This week we came across an excellent article written by Duane Hasnip, Client Manager at GAM, who sheds light on unitised Discretionary Fund Management (Unitised DFM). He starts by saying ‘there seems to be lots of confusion about ‘unitised DFM’…’ and we couldn’t agree more, so we decided to share his post on our site.
There were already a myriad of multi-asset options available to retail clients; active multi-asset funds, funds of funds, manager of managers, active asset allocation solutions built using passive building blocks, completely passive strategies, model portfolios direct with a DFM, model portfolios on platforms and now, the new kid on the block, unitised DFM. Is it just marketing spin? It’s certainly causing some confusion amongst advisers and researchers, some of whom are creating whole new categories of research to put these Unitised DFM propositions into.
But the concept of Unitised DFM is actually very simple. Its purpose is to blend the efficiencies and importantly, the transparencies and regulatory benefits of a fund structure, whether that be, a fund of direct multi assets, a fund of funds or manager of managers or indeed a mixture of these, with the service proposition of a DFM, things like the bespoke upfront proposals and bespoke quarterly valuations and even access to portfolio managers.
So, why all the confusion? My thoughts are that many investment managers offering Unitised DFM solutions are over complicating things.
So let’s try to simplify.
What is unitised DFM and why is it needed?
Unitised DFM can be thought of as a half-way house between a DFM model portfolio service and a multi asset fund of funds. As I mentioned above, it is designed to combine elements of both; the DFM model portfolios are simply wrapped in a fund structure. But let’s not forget that essentially it’s a multi-asset fund that comes with reporting that is more than just a generic fund fact sheet that would typically be issued for a fund.
But why is there a need for this, let’s face it, initially more complicated solution of model portfolios that we, the advisers, need to explain to a client?
Clients like to feel special. They like to feel that they are the adviser’s only client. But, with the ever increasing focus on fees, advisers have to balance the service level they offer, with the fees that they charge for that service. If the investment manager can help provide granular, bespoke reporting for a client, there is a ‘value add’ in that it eliminates what I was once told (to my original bewilderment) was ‘fact sheet risk’. This is the confusion the client experiences when they see a fund fact sheet dated the end of the month/quarter, that doesn’t tally with their own actual returns, because, guess what, they invested on the 16th of the month rather than the first business day of the month or quarter. So we can see why transparent DFM-style reporting can add value over a standard fund fact sheet for both the adviser and the client. Not all will want to use it for clients, but for those who offer it, it is available.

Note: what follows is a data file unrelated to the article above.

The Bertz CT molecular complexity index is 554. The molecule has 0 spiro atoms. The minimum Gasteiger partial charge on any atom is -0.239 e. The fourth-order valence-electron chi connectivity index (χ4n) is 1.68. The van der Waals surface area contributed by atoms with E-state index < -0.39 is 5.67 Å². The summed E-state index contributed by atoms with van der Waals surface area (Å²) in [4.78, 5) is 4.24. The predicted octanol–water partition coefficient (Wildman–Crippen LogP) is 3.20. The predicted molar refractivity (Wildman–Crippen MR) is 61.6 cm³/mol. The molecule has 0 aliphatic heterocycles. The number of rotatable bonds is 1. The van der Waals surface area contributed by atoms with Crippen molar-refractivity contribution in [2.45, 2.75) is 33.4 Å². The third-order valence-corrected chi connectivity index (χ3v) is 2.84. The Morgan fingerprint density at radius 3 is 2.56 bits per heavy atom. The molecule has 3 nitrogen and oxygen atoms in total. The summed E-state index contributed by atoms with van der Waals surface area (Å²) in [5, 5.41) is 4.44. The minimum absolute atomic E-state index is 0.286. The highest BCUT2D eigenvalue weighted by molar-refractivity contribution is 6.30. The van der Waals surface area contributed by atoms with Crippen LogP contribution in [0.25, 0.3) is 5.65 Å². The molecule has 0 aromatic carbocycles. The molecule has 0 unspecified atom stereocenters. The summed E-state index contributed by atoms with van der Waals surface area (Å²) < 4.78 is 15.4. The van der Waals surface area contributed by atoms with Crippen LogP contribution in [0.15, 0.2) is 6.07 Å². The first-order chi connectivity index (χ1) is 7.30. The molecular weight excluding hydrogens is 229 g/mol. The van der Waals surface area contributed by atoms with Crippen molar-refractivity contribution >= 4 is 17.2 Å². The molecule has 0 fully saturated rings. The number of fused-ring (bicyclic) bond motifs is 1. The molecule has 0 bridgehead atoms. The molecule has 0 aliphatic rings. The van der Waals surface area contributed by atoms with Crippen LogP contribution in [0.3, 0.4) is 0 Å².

The next question therefore, is why a fund structure?
Why a fund structure indeed; isn’t this just a way for investment managers to earn more fees by double charging if they buy their own funds? Well (unfortunately) for the investment managers (but importantly for the investors), no. FCA regulated and recognised funds cannot double charge if they buy their own funds in a portfolio. So why do it? One simple reason is access – it is much easier to create and manage a fund, than it is a model portfolio on a platform. Why? Well, the investment manager can buy whatever it chooses to, irrespective of whether or not a particular fund or asset is available on a specific platform. Also, the portfolio funds will be managed on a daily basis rather than how model portfolios on platforms are often managed (i.e. with quarterly rebalances) this is vital point given that markets do not move on a quarterly basis. Go figure!
There are other benefits. It is much easier to get the unitised versions of the model portfolio funds onto platforms in the first place. Portfolio trades within a fund structure are free of CGT. The trading costs are pooled and more importantly, are transparent to the investor. The AMC and TER/OCF are easy to see and understand. There are no costs-per-line-item trade. Whilst these trading costs are usually not applicable for platform model portfolios, they will obviously still apply for a model portfolio held directly with a DFM. In addition, there is no need for a DFM agreement, as you are simply buying a fund. There is no need for that messy repapering exercise if you decide to change the investment provider. One point worth mentioning, that advisers and their clients seem to focus on is that because the investment is in a fund, there is no VAT applicable!
Investment managers have created the Unitised DFM space to plug an advice gap, with (cliché I know) a value add focused proposition. Advisers have been very focused on adding genuine value post RDR. Investment managers should be doing the same.
Hopefully I’ve explained the rational and the benefits of this relatively new solution from investment managers. And indeed helped to simplify what the investment management industry has over complicated for far too long.
Note that the views Duane has expressed here are his own and not necessarily the views of his employer.
This article was create for the DISCUS website, based on an original post about Unitised DFM created by Duane Hasnip, Client Manager at GAM. You can find out more about GAM’s investment services here ›